Still, experts around the world are watching eagerly.

“Israel’s aggressive inoculation program demonstrates that it is indeed possible for a country to get vaccines into people’s arms quickly and efficiently,” said Jonathan Crane, a bioethicist at Emory University in Atlanta. In an email, he praised the centralized effort, compared with the “piecemeal” way vaccines in countries like the U.S. are being delivered by various jurisdictions.

Even with these early signs of success, it’s increasingly clear that there will be no pandemic day-after, a celebratory moment when people are cleared to flood back to work, hold large family gatherings or resume the social lives they once knew.

Reopening will depend on many factors, including efforts to halt the spread of the highly contagious variants and whether the public takes the proper precautions. Many Israelis were horrified this week by scenes of big ultra-Orthodox funerals for two revered rabbis, with most mourners mask-free.

Some parts of the population, including the Arab and ultra-Orthodox sectors and younger adults, have shown an apparent reluctance to get vaccinated, which could also hinder the effort to achieve “herd immunity” and stop the virus.

“All of Europe is waiting for the vaccines, and here people don’t want to get vaccinated?” Sara Baruch said after receiving her second dose on Wednesday in Tel Aviv. “It’s strange.”

She said it is a “big mistake” if the trend continues: “We won’t be able to go on a holiday and to go back to normal life we had before.”

The vaccination campaign has become a feature of pop culture and a point of national pride. Israelis proudly post photos on social media showing themselves getting vaccinated, and one HMO serves cappuccinos afterward so people can be monitored for side effects before they leave.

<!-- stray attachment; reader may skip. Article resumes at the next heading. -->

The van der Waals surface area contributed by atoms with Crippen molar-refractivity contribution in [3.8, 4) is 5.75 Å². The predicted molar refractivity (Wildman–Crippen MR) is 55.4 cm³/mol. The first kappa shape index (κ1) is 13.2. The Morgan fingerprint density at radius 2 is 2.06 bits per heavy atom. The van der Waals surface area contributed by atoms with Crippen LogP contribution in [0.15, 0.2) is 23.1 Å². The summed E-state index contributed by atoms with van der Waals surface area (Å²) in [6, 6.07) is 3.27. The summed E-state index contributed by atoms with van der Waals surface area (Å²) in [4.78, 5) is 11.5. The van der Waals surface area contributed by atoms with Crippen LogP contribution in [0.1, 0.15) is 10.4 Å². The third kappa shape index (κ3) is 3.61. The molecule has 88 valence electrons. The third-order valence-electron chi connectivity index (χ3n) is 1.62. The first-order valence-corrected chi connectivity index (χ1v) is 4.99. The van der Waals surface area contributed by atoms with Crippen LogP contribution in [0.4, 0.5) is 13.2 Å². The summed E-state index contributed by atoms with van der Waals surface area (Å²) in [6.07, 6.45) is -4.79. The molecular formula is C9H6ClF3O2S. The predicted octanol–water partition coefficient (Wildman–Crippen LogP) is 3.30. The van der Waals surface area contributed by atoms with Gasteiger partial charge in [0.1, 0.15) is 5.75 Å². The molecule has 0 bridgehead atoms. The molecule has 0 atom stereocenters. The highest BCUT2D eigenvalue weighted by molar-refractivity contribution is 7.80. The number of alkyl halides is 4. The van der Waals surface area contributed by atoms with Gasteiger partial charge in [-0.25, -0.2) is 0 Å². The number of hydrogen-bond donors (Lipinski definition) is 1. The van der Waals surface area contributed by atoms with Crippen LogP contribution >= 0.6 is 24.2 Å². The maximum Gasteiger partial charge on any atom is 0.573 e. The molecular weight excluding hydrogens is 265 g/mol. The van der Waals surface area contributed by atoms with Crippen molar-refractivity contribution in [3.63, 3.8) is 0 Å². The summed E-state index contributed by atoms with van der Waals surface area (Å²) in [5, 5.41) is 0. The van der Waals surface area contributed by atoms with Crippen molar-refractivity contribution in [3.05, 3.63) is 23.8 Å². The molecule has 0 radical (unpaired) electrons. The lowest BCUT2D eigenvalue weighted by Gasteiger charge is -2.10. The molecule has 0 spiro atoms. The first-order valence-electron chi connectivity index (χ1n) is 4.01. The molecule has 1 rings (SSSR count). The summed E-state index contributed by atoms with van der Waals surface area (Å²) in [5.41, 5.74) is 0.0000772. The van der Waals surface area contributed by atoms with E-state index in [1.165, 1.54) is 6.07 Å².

Experts have recommended a gradual reopening of the country, though political leaders will make the final decision. Closings and reopenings, experts say, will be a cost-benefit analysis that will change according to the course of the outbreak and the state of the economy.

Dr. Nadav Davidovitch, a member of a government advisory panel, said young children along with vaccinated high school students over 16 should be allowed to return to school in the first stage, and only teachers who have been inoculated should be in class. Street shops and restaurants might open for takeout only, followed in later stages by malls and cultural events opened only to people who have been vaccinated.

He said steps should be staggered every two weeks, with a constant eye on infection rates, testing and more vaccinations. Indoor and outdoor public gatherings should continue to be limited for a while, he said. Social distancing and masks will be required for the foreseeable future.

“It will be very gradual in the coming months,” said Davidovitch, director of the school of public health at Israel’s Ben-Gurion University. “Vaccinations are very important, but they are not going to solve all the problems.”


Associated Press writers Josef Federman, Isaac Scharf and Ilan Ben Zion contributed.